Watch the video to catch more of the conversation below:

Use code BECK to save $10 on one year of BlazeTV.

Want more from Glenn Beck?

To enjoy more of Glenn's masterful storytelling, thought-provoking analysis and uncanny ability to make sense of the chaos, subscribe to BlazeTV — the largest multi-platform network of voices who love America, defend the Constitution and live the American dream.

Ryan: Trump Louisiana Finale

Photo by Jim Dale

Part One. Part Two. Part Three.

At the end of Trump rallies, I would throw on my Carhartt jacket, sneak out of the press area, then blend in with everyone as they left, filing out through swinging doors.

Often, someone held the door open for me. Just 30 minutes earlier, the same person had most likely had most likely hissed at me for being a journalist. And now they were Sunday smiles and "Oh, yes, thank you, sir" like some redneck concierge.

People flooded out of the arena with the stupidity of a fire drill mishap, desperate to survive.

The air smacked you as soon as you crossed the threshold, back into Louisiana. And the lawn was a wasteland of camping chairs and coolers and shopping bags and to-go containers and soda cans and articles of clothing and even a few tents.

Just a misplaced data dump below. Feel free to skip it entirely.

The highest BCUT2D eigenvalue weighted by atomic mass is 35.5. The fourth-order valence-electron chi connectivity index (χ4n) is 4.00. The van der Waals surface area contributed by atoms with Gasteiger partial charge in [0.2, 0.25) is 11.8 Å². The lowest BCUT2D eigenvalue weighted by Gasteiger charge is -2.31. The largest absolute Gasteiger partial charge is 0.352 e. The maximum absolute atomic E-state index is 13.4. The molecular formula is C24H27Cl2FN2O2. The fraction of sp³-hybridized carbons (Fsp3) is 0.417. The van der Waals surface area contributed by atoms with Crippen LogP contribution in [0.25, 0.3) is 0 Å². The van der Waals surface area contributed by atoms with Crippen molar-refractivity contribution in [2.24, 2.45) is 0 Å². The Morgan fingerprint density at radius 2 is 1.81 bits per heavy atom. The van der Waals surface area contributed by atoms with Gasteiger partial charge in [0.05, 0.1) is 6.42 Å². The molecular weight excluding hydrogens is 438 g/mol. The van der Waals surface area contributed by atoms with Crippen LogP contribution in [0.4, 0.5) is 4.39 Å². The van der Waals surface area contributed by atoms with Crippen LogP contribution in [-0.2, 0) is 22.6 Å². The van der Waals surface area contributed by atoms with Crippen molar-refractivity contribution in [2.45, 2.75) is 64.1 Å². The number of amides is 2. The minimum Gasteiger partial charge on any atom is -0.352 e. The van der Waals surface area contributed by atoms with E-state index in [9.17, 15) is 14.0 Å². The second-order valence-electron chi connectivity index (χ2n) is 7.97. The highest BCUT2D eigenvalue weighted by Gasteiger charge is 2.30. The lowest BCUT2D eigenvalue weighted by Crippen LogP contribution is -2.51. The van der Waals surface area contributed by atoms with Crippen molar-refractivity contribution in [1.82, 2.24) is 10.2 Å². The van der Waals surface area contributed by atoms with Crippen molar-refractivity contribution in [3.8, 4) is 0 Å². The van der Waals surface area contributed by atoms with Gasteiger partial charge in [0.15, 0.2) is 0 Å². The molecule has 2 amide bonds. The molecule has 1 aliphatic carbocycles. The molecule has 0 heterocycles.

In Monroe, in the dark, the Trump supporters bobbled over mounds of waste like elephants trying to tiptoe. And the trash was as neutral to them as concrete or grass. They plodded over it because it, an object, had somehow gotten in their way.

It did not matter that they were responsible for this wreckage.Out in the sharp-edged moonlight, rally-goers hooted and yapped and boogied and danced, and the bbq food truck was all smoke and paper plates.

They were even more pumped than they had been before the rally, like 6,000 eight year olds who'd been chugging Mountain Dew for hours. Which made Donald Trump the father, the trooper, God of the Underworld, Mr. Elite, Sheriff on high horse, the AR-15 sticker of the family.

Ritualistic mayhem, all at once. And, there in Louisiana, Trump's supporters had gotten a taste of it. They were all so happy. It bordered on rage.

Still, I could not imagine their view of America. Worse, after a day of strange hostilities, I did not care.

My highest priority, my job as a reporter, was to care. To understand them and the world that they inhabit. But I did not give a damn and I never wanted to come back.

Worst of all, I would be back. In less than a week.

Was this how dogs felt on the 4th of July? Hunched in a corner while everyone else gets drunk and launches wailing light into the sky? configurations of blue and red and white.